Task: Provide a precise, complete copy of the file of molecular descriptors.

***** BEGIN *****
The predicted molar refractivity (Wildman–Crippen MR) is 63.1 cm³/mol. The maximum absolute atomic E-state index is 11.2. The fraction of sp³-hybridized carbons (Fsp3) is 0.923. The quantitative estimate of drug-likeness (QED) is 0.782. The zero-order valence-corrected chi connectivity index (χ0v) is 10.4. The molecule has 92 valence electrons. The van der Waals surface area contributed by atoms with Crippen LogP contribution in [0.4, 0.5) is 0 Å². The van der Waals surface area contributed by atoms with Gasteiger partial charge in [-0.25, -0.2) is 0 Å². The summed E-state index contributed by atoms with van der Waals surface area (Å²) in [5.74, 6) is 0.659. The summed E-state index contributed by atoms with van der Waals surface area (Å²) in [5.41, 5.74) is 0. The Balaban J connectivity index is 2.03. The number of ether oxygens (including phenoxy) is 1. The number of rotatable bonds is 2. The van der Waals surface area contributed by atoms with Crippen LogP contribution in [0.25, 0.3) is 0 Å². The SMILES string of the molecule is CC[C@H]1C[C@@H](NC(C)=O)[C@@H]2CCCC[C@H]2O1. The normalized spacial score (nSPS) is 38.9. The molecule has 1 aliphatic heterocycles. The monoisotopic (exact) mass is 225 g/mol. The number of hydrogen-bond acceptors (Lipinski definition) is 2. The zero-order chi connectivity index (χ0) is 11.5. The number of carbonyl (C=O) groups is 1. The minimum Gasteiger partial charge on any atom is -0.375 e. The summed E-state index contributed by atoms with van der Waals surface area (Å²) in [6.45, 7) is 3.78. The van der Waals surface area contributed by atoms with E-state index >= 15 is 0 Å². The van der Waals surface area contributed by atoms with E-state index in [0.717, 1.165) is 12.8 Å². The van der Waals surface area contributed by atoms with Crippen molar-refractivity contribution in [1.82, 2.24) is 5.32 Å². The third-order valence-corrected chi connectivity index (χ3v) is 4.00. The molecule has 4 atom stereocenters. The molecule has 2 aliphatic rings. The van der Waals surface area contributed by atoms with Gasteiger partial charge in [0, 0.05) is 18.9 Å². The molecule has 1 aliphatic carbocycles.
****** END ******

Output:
The predicted molar refractivity (Wildman–Crippen MR) is 63.1 cm³/mol. The maximum absolute atomic E-state index is 11.2. The fraction of sp³-hybridized carbons (Fsp3) is 0.923. The quantitative estimate of drug-likeness (QED) is 0.782. The zero-order valence-corrected chi connectivity index (χ0v) is 10.4. The molecule has 92 valence electrons. The van der Waals surface area contributed by atoms with Crippen LogP contribution in [0.4, 0.5) is 0 Å². The van der Waals surface area contributed by atoms with Gasteiger partial charge in [-0.25, -0.2) is 0 Å². The summed E-state index contributed by atoms with van der Waals surface area (Å²) in [5.74, 6) is 0.659. The summed E-state index contributed by atoms with van der Waals surface area (Å²) in [5.41, 5.74) is 0. The Balaban J connectivity index is 2.03. The number of ether oxygens (including phenoxy) is 1. The number of rotatable bonds is 2. The van der Waals surface area contributed by atoms with Crippen LogP contribution in [0.25, 0.3) is 0 Å². The SMILES string of the molecule is CC[C@H]1C[C@@H](NC(C)=O)[C@@H]2CCCC[C@H]2O1. The normalized spacial score (nSPS) is 38.9. The molecule has 1 aliphatic heterocycles. The monoisotopic (exact) mass is 225 g/mol. The number of hydrogen-bond acceptors (Lipinski definition) is 2. The zero-order chi connectivity index (χ0) is 11.5. The number of carbonyl (C=O) groups is 1. The minimum Gasteiger partial charge on any atom is -0.375 e. The summed E-state index contributed by atoms with van der Waals surface area (Å²) in [6.45, 7) is 3.78. The van der Waals surface area contributed by atoms with E-state index >= 15 is 0 Å². The van der Waals surface area contributed by atoms with E-state index in [0.717, 1.165) is 12.8 Å². The van der Waals surface area contributed by atoms with Crippen molar-refractivity contribution in [1.82, 2.24) is 5.32 Å². The third-order valence-corrected chi connectivity index (χ3v) is 4.00. The molecule has 4 atom stereocenters. The molecule has 2 aliphatic rings. The van der Waals surface area contributed by atoms with Gasteiger partial charge in [0, 0.05) is 18.9 Å². The molecule has 1 aliphatic carbocycles.